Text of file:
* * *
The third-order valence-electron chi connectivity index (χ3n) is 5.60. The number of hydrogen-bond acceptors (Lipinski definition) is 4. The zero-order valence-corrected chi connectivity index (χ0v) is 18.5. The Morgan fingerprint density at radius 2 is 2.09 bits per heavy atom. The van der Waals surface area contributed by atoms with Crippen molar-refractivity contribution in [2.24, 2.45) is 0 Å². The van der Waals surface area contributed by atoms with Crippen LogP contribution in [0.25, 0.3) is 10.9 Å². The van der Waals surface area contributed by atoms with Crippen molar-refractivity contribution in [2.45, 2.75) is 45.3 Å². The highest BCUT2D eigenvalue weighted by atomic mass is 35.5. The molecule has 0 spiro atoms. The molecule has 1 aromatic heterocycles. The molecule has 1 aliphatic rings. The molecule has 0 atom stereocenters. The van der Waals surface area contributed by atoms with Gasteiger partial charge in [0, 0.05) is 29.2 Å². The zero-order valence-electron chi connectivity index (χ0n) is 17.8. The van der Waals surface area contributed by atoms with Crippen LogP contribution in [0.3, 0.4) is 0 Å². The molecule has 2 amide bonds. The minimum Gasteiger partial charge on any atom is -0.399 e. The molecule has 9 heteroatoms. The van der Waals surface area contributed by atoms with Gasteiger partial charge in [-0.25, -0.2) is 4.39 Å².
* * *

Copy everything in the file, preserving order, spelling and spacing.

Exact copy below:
The third-order valence-electron chi connectivity index (χ3n) is 5.60. The number of hydrogen-bond acceptors (Lipinski definition) is 4. The zero-order valence-corrected chi connectivity index (χ0v) is 18.5. The Morgan fingerprint density at radius 2 is 2.09 bits per heavy atom. The van der Waals surface area contributed by atoms with Crippen molar-refractivity contribution in [2.24, 2.45) is 0 Å². The van der Waals surface area contributed by atoms with Crippen LogP contribution in [0.25, 0.3) is 10.9 Å². The van der Waals surface area contributed by atoms with Crippen molar-refractivity contribution in [2.45, 2.75) is 45.3 Å². The highest BCUT2D eigenvalue weighted by atomic mass is 35.5. The molecule has 0 spiro atoms. The molecule has 1 aromatic heterocycles. The molecule has 1 aliphatic rings. The molecule has 0 atom stereocenters. The van der Waals surface area contributed by atoms with Gasteiger partial charge in [0, 0.05) is 29.2 Å². The zero-order valence-electron chi connectivity index (χ0n) is 17.8. The van der Waals surface area contributed by atoms with Crippen LogP contribution in [0.3, 0.4) is 0 Å². The molecule has 2 amide bonds. The minimum Gasteiger partial charge on any atom is -0.399 e. The molecule has 9 heteroatoms. The van der Waals surface area contributed by atoms with Gasteiger partial charge in [-0.25, -0.2) is 4.39 Å².